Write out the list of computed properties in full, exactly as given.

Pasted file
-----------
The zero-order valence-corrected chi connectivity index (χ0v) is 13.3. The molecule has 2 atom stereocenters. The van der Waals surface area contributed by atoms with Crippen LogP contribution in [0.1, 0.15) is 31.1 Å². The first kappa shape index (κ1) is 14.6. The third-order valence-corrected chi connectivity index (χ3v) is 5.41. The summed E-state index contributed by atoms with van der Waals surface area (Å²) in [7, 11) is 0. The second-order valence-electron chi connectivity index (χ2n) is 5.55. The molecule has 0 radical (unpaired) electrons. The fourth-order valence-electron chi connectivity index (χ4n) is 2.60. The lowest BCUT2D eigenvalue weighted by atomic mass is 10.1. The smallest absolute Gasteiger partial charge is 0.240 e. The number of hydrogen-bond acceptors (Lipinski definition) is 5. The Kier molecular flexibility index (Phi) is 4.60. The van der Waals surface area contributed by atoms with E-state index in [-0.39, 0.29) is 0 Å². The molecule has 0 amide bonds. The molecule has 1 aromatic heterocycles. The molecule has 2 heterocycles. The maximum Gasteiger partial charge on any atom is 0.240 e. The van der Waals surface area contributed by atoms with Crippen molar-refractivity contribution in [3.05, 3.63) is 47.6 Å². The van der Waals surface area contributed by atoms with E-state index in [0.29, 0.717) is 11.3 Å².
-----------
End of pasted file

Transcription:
The zero-order valence-corrected chi connectivity index (χ0v) is 13.3. The molecule has 2 atom stereocenters. The van der Waals surface area contributed by atoms with Crippen LogP contribution in [0.1, 0.15) is 31.1 Å². The first kappa shape index (κ1) is 14.6. The third-order valence-corrected chi connectivity index (χ3v) is 5.41. The summed E-state index contributed by atoms with van der Waals surface area (Å²) in [7, 11) is 0. The second-order valence-electron chi connectivity index (χ2n) is 5.55. The molecule has 0 radical (unpaired) electrons. The fourth-order valence-electron chi connectivity index (χ4n) is 2.60. The lowest BCUT2D eigenvalue weighted by atomic mass is 10.1. The smallest absolute Gasteiger partial charge is 0.240 e. The number of hydrogen-bond acceptors (Lipinski definition) is 5. The Kier molecular flexibility index (Phi) is 4.60. The van der Waals surface area contributed by atoms with E-state index in [-0.39, 0.29) is 0 Å². The molecule has 0 amide bonds. The molecule has 1 aromatic heterocycles. The molecule has 2 heterocycles. The maximum Gasteiger partial charge on any atom is 0.240 e. The van der Waals surface area contributed by atoms with Crippen molar-refractivity contribution in [3.05, 3.63) is 47.6 Å². The van der Waals surface area contributed by atoms with E-state index in [0.29, 0.717) is 11.3 Å².